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The coast of North Carolina has a storied history with shipwrecks because the waters off our coast have several unique features which makes our waters very rough and treacherous. Combine that with early day’s primitive navigation tools and access to detailed weather information and the level of danger was worse.
Estimates are anywhere from 550 to 2000 shipwrecks exist just offshore from VA to SC with the greatest concentration being near Diamond Shoals and Cape Hatteras down to just south of Cape Lookout in Carteret County.
Weather, Navigation, Fast Shifting Sandbars And Shoals, And World War II
Contributing Factors To The Graveyard of the Atlantic
Undoubtably, weather played a huge role in the numbers of vessels which sank off our coastline. Even today, hurricanes and tropical storms are very common in the summer and fall months which can cause havoc for maritime movement even in modern times. But, without access to radar information and advanced technologies, ships traveling the East Coast from 1526 to the late 1800s were likely caught offguard and captains simply lost control of their vessels when they encountered bad weather, or worse when they encountered tropical storms and hurricanes.
If you’re a historian reading this document, or if you’re a researcher on this topic, of the hundreds or thousands of ships lost at sea along our coast, which are officially attributed to bad weather?
Navigation along our waters from the 1500s to the 1800s were certainly advanced for these time periods given our numerous lighthouses, but even with these lights, there were certainly other perils to overcome. We’ve already discussed bad weather, hurricanes, and tropical storms, and we’re about to discuss fast shifting sandbars, shoals, navigational channels, and inlets which made navigation tricky in this era.
Again, if you’re a researcher of maritime history in NC, which documented shipwrecks are officially attributed to navigation issues?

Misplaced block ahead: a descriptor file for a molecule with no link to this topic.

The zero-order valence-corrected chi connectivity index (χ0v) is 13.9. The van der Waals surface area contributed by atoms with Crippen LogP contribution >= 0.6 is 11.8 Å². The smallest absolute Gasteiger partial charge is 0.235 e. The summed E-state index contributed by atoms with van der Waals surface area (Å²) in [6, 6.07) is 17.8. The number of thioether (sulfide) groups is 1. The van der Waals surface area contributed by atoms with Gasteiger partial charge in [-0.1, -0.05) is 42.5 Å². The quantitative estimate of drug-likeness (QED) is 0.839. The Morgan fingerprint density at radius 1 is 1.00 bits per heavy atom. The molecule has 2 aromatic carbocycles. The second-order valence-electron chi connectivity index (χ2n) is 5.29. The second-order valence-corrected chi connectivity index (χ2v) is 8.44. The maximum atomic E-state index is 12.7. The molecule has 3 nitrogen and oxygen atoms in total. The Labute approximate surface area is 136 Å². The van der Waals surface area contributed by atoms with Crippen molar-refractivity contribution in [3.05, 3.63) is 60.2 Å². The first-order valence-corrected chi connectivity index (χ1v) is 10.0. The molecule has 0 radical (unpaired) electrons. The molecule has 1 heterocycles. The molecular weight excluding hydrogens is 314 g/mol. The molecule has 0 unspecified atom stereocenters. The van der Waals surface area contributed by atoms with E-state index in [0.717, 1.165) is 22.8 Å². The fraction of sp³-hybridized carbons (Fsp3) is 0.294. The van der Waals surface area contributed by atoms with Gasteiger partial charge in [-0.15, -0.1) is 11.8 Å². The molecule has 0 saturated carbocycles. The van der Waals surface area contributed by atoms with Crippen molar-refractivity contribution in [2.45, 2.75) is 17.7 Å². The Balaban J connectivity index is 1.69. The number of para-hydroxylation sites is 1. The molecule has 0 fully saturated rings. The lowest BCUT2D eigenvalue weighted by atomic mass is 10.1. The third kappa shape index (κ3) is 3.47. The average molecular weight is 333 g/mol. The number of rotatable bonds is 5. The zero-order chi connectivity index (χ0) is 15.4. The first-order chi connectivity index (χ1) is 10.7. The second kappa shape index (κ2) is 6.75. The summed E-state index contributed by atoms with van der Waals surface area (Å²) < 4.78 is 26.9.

Waterways along the North Carolina coast are tricky, especially around Cape Hattears, Cape Lookout, and Cape Fear. During the era when ships were routinely sinking in our local area, it was very common for documented sandbars and shoals, along with inlets and channels to disappear and spring up in another location making navigation difficult even with the aid of lighthouses. And, no doubt the meeting of two different main ocean currents off our coast and bad weather contributed to this problem for boats.
History clearly shows during World War II, it was common for German U-boats to sit in our offshore waters and watch for commercial ships and other boats to make their way up and down the coast. These U-boats would use lights on land to silhouette when a boat was in range at night and then attack these ships.
Using the form below, what is some research or studying of this era which helped you discover information about this topic? What specific boats and ships are most notable? I think most people know about Blackbeard the pirate and his boat The Queen Ann’s Revenge in the Beaufort Inlet near Carteret County NC, but what other significant ships sank in this local area?
Despite modern navigational equipment, advanced radar, and weather information, what perils still exist today in modern times for ships traveling our waters?
Is shifting sandbars and shoals still a problem in modern times, and how are they dealt with today?
How common was it for German U-boats to sink boats in these waters?
What’s some other information which needs to be added to our article on the Graveyard of the Atlantic to make it complete?